We began, with coffee. To be blunt, however; specialty coffee ranked second in priority, only to our reunion with hot water and toilet seats.
The Land of the Rising Sun, is a loose interpretation of "the sun's origin," translated from Nippon, or, what most of us refer to as, Japan. Discussing its largest prefecture- the largest city on Earth at thirty-eight million, many draw assumption on what to expect from what visitors call the future of the 90's. And while in truth, Tokyo, may be laced with amber-lit ramen corridors, compartmentalised complexes, and flashing sidewalks, decorated with self-aware vending machines, it, and its country, embrace so much more- yet to be understood even by their own inhabitants.
This cultural shift is largely responsible for our draw to Japan, and the execution of our first feature documentary- By Nippon. (Nee-Pone). Boarding the metro at Shinjuku Station, a complacent working class of black-suited salary men make for a strange backdrop to the citruis-dotted, miniskirt-manifesto that is Japan's female throng of cram-school students. The country's recent natural disasters see to the employment of a utilitarianism workforce. All the while, the world's growing demand for fish from a climatically challenged planet recast the nylon nets of Japanese fisherman, as political ones. And somewhere in it all the Japanese chef humbly practices his mastery, abstaining from industry ferocity and performing at such exacting degrees, the gods know only as perfection.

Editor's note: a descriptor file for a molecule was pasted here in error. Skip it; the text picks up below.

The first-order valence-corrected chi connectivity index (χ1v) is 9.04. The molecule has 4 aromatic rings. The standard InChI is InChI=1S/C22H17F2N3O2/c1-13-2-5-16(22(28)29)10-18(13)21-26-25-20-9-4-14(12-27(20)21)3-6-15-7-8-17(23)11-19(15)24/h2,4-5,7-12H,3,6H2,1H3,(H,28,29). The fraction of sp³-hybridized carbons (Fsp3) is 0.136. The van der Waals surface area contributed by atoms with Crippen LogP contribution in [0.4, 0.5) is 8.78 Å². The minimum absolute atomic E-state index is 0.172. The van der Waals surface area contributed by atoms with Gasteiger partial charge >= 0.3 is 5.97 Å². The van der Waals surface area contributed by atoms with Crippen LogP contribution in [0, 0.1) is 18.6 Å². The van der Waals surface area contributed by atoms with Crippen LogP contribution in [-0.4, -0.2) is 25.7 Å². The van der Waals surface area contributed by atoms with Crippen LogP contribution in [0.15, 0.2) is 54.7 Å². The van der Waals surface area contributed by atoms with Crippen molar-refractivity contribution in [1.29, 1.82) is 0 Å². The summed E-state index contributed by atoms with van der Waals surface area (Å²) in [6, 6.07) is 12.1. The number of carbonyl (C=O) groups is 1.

Our first week was spent trekking and reallocating with the fast-paced, unforgiving flow of the city. A few missed trains and mistranslations, and we felt at home. While the iPhone in its entirety has drastically altered the selfless nature of the culture we learnt to love five years ago (and accompanying billboards), we made do with our new friend, Google Maps- which lead us successfully to each coffeeshop on Dylan's list.
It was while in transit, however, from Airbnb to Airbnb; we explored the famous Bear Pond Espresso. Stowed away, down a gloomy Kitazawa, Tokyo, you'll find behind the tiny bar and his self-built La Marzocco espresso machine, Katsu Tanaka. He will determine if you're allowed to stay and sit in his shop, whether you know it or not. Fortunately for us, we have a penchant for coffee, and made long-lasting conversation as he told us of his time in New York, at ASU, and on A Film About Coffee. He allowed us to stay after 2PM, (though he refused to pull a shot, as he felt his calibrated machine fell too far out of precision beyond this time), and shared with us his unfathomably intricate sketch pad, where he records his new findings and configurations- every morning. He claims he's not tried another coffee than his in Tokyo, for twenty years, and on his return visits to NY, he withstands from eating for seventy-two hours, to prevent any sort of digestive irregularity. Katsu is a character, if we've ever met one, and we expect to visit him on our return, to Tokyo.
Japan is intriguing. It is alluring. It is always content and never satisfied. We love it, and align with it. We pay the $7 for a cup of coffee, and smile at the bag for $38.